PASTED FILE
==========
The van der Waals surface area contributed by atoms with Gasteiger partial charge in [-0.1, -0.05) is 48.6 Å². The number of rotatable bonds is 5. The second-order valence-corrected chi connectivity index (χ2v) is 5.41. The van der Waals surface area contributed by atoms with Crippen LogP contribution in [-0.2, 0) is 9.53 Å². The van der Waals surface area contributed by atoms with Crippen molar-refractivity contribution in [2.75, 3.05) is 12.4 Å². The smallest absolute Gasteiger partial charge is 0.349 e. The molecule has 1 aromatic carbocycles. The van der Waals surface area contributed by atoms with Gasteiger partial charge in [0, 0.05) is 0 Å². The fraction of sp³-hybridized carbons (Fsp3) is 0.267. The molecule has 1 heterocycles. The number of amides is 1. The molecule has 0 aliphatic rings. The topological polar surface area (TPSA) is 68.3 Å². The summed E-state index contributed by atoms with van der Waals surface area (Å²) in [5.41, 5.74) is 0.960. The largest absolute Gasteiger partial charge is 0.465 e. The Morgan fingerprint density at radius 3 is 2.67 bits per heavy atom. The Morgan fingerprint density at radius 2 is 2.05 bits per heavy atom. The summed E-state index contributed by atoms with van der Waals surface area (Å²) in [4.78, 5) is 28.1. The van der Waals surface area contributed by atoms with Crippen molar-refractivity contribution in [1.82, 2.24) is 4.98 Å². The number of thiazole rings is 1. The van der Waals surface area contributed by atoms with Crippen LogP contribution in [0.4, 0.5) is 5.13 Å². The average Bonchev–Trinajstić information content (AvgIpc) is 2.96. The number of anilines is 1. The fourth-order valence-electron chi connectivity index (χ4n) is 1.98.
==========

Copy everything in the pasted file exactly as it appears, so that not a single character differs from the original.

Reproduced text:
The van der Waals surface area contributed by atoms with Gasteiger partial charge in [-0.1, -0.05) is 48.6 Å². The number of rotatable bonds is 5. The second-order valence-corrected chi connectivity index (χ2v) is 5.41. The van der Waals surface area contributed by atoms with Crippen LogP contribution in [-0.2, 0) is 9.53 Å². The van der Waals surface area contributed by atoms with Crippen molar-refractivity contribution in [2.75, 3.05) is 12.4 Å². The smallest absolute Gasteiger partial charge is 0.349 e. The molecule has 1 aromatic carbocycles. The van der Waals surface area contributed by atoms with Gasteiger partial charge in [0, 0.05) is 0 Å². The fraction of sp³-hybridized carbons (Fsp3) is 0.267. The molecule has 1 heterocycles. The number of amides is 1. The molecule has 0 aliphatic rings. The topological polar surface area (TPSA) is 68.3 Å². The summed E-state index contributed by atoms with van der Waals surface area (Å²) in [5.41, 5.74) is 0.960. The largest absolute Gasteiger partial charge is 0.465 e. The Morgan fingerprint density at radius 3 is 2.67 bits per heavy atom. The Morgan fingerprint density at radius 2 is 2.05 bits per heavy atom. The summed E-state index contributed by atoms with van der Waals surface area (Å²) in [4.78, 5) is 28.1. The van der Waals surface area contributed by atoms with Crippen molar-refractivity contribution in [1.82, 2.24) is 4.98 Å². The number of thiazole rings is 1. The van der Waals surface area contributed by atoms with Crippen LogP contribution in [0.4, 0.5) is 5.13 Å². The average Bonchev–Trinajstić information content (AvgIpc) is 2.96. The number of anilines is 1. The fourth-order valence-electron chi connectivity index (χ4n) is 1.98.